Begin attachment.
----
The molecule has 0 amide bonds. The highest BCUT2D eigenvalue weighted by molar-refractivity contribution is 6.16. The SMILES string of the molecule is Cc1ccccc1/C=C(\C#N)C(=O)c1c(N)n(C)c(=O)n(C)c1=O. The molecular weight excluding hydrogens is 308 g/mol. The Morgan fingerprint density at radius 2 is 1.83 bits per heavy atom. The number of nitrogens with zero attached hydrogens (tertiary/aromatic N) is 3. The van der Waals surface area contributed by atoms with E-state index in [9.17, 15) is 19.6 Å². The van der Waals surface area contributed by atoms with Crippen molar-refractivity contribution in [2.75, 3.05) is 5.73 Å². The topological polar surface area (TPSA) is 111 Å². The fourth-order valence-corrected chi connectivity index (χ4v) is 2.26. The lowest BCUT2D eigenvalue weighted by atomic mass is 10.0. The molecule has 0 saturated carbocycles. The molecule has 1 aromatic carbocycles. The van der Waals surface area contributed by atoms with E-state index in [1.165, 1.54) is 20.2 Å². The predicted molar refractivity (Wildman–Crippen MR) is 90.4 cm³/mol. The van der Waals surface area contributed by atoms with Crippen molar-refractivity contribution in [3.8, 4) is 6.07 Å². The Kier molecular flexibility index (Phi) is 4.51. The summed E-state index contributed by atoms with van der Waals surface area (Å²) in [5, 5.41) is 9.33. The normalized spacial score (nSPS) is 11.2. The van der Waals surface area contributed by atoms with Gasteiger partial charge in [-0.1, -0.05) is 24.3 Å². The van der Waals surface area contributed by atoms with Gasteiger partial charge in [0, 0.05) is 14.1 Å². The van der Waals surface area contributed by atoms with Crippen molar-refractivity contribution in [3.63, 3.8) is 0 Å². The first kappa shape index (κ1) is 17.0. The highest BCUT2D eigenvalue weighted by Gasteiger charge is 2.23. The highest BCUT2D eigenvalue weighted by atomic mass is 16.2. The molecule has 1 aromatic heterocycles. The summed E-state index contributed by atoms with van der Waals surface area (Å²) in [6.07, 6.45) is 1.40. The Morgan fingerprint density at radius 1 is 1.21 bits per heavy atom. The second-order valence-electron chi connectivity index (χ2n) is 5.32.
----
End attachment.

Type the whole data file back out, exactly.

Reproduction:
The molecule has 0 amide bonds. The highest BCUT2D eigenvalue weighted by molar-refractivity contribution is 6.16. The SMILES string of the molecule is Cc1ccccc1/C=C(\C#N)C(=O)c1c(N)n(C)c(=O)n(C)c1=O. The molecular weight excluding hydrogens is 308 g/mol. The Morgan fingerprint density at radius 2 is 1.83 bits per heavy atom. The number of nitrogens with zero attached hydrogens (tertiary/aromatic N) is 3. The van der Waals surface area contributed by atoms with E-state index in [9.17, 15) is 19.6 Å². The van der Waals surface area contributed by atoms with Crippen molar-refractivity contribution in [2.75, 3.05) is 5.73 Å². The topological polar surface area (TPSA) is 111 Å². The fourth-order valence-corrected chi connectivity index (χ4v) is 2.26. The lowest BCUT2D eigenvalue weighted by atomic mass is 10.0. The molecule has 0 saturated carbocycles. The molecule has 1 aromatic carbocycles. The van der Waals surface area contributed by atoms with E-state index in [1.165, 1.54) is 20.2 Å². The predicted molar refractivity (Wildman–Crippen MR) is 90.4 cm³/mol. The van der Waals surface area contributed by atoms with Crippen molar-refractivity contribution in [3.8, 4) is 6.07 Å². The Kier molecular flexibility index (Phi) is 4.51. The summed E-state index contributed by atoms with van der Waals surface area (Å²) in [5, 5.41) is 9.33. The normalized spacial score (nSPS) is 11.2. The van der Waals surface area contributed by atoms with Gasteiger partial charge in [-0.1, -0.05) is 24.3 Å². The van der Waals surface area contributed by atoms with Gasteiger partial charge in [0, 0.05) is 14.1 Å². The van der Waals surface area contributed by atoms with Crippen molar-refractivity contribution in [3.63, 3.8) is 0 Å². The first kappa shape index (κ1) is 17.0. The highest BCUT2D eigenvalue weighted by Gasteiger charge is 2.23. The highest BCUT2D eigenvalue weighted by atomic mass is 16.2. The molecule has 1 aromatic heterocycles. The summed E-state index contributed by atoms with van der Waals surface area (Å²) in [6.07, 6.45) is 1.40. The Morgan fingerprint density at radius 1 is 1.21 bits per heavy atom. The second-order valence-electron chi connectivity index (χ2n) is 5.32.